avid blogger, and he's also local to the Northern California area and this is his debut. After going to his, er, stupendous book launch and buying a copy, I had it sitting in my TBR pile, but then I had to put it off just a bit longer because Cybils time was looming, and Mike's book was on the finalist list for MG sci-fi and fantasy (yay!).
Anyway, this book is definitely deserving of its spot on that finalist list. It's got a blend of humor, silliness, geeky fun, and action that will appeal to middle grade boys for sure, and girls, too. Anyone familiar with the superhero genre will enjoy the humorous take on classic tropes. Also, it was a lot of fun to see Mike's very characteristic writing/blogging style translated into a book for young readers. If you've seen his blog (specifically, his blog URL), then you won't be surprised that the hero of this book is Captain Stupendous. Well, he's the SUPERhero of the book. The actual heroes are Vincent Wu and his friends, who have to save Copperplate City when something goes a little awry with their patron-in-spandex.
Concerning Character: Vincent Wu not exactly a popular kid. In fact, he's kind of little and nerdy. (And he's biracial—another yay!) But he's got his two friends George and Max, and together, they comprise the Unofficial Captain Stupendous Fan Club—not to be confused with the OFFICIAL Captain Stupendous Fan Club, who are a bunch of jerks, or the Stupendites, who are a bunch of girls. Vincent and his friends are the most devoted of the fans, though, and they know every last detail about their idol and protector. It seems like the only person at their school who doesn't really care about the whole superhero thing is the girl Vincent has a crush on, Polly.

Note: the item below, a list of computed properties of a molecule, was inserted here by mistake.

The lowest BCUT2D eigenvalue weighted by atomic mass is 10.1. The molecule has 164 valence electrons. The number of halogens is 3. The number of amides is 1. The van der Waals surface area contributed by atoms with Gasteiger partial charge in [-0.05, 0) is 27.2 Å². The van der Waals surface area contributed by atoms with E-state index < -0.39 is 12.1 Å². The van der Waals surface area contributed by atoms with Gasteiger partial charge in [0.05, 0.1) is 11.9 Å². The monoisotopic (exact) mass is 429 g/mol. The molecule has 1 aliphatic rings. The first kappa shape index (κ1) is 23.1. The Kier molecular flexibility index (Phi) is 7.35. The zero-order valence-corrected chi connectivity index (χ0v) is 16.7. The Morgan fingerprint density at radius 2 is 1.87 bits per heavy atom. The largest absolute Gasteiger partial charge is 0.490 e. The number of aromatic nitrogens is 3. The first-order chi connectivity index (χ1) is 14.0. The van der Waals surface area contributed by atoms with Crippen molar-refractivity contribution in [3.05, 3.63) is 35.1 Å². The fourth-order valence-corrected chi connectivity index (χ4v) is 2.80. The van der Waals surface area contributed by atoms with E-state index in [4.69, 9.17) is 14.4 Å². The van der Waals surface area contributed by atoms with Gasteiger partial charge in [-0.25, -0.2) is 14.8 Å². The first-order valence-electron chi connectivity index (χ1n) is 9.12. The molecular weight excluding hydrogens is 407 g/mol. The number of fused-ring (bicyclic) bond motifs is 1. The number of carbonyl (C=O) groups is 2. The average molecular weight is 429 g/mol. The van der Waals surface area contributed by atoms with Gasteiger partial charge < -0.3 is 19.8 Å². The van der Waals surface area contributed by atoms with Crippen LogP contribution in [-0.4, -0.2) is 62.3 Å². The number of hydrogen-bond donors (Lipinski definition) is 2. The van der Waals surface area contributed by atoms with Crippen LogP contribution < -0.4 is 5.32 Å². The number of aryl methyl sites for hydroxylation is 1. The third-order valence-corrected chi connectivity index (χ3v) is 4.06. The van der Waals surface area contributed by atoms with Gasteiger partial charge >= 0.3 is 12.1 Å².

The characters are all funny, appealing, and wisecracking but also realistically goofy and weird and awkward—recognizable and believable kids, even in a somewhat fantastical setting where there are superheroes (and, of course, supervillains). Vincent is an engaging protagonist who helps demonstrate that being a hero isn't just about brawn—brains are pretty important, too, not to mention loyalty and bravery. Mike Maihack's lively illustrated renditions of the characters bring them to life in a bold black-and-white style.
Recommended for Fans Of...: Sci-fi or fantasy humor, and books that have a somewhat tongue-in-cheek approach to the genre, like Jasper Fforde's The Last Dragonslayer (reviewed here), Redshirts by John Scalzi (reviewed here), or even City of Spies by Susan Kim (reviewed here), which isn't exactly in the same vein but has a superhero theme.
Themes & Things: As I touched on above, there's a lot in this book about what it really means to be a hero, and the author explores this idea from a number of angles. I don't want to give away any spoilers, because there are some really fun twists and turns, but generally speaking, this story shows that there are a lot of different ways to be a hero and a worthy human being. It's not all about having magical super-moves or being big and brawny. And you certainly don't have to have any of those things to be a winner and a hero in your own life, to the people who really matter.
Review Copy Source: Purchased my own copy.
You can find Geeks, Girls and Secret Identities by Mike Jung online, or at an independent bookstore near you!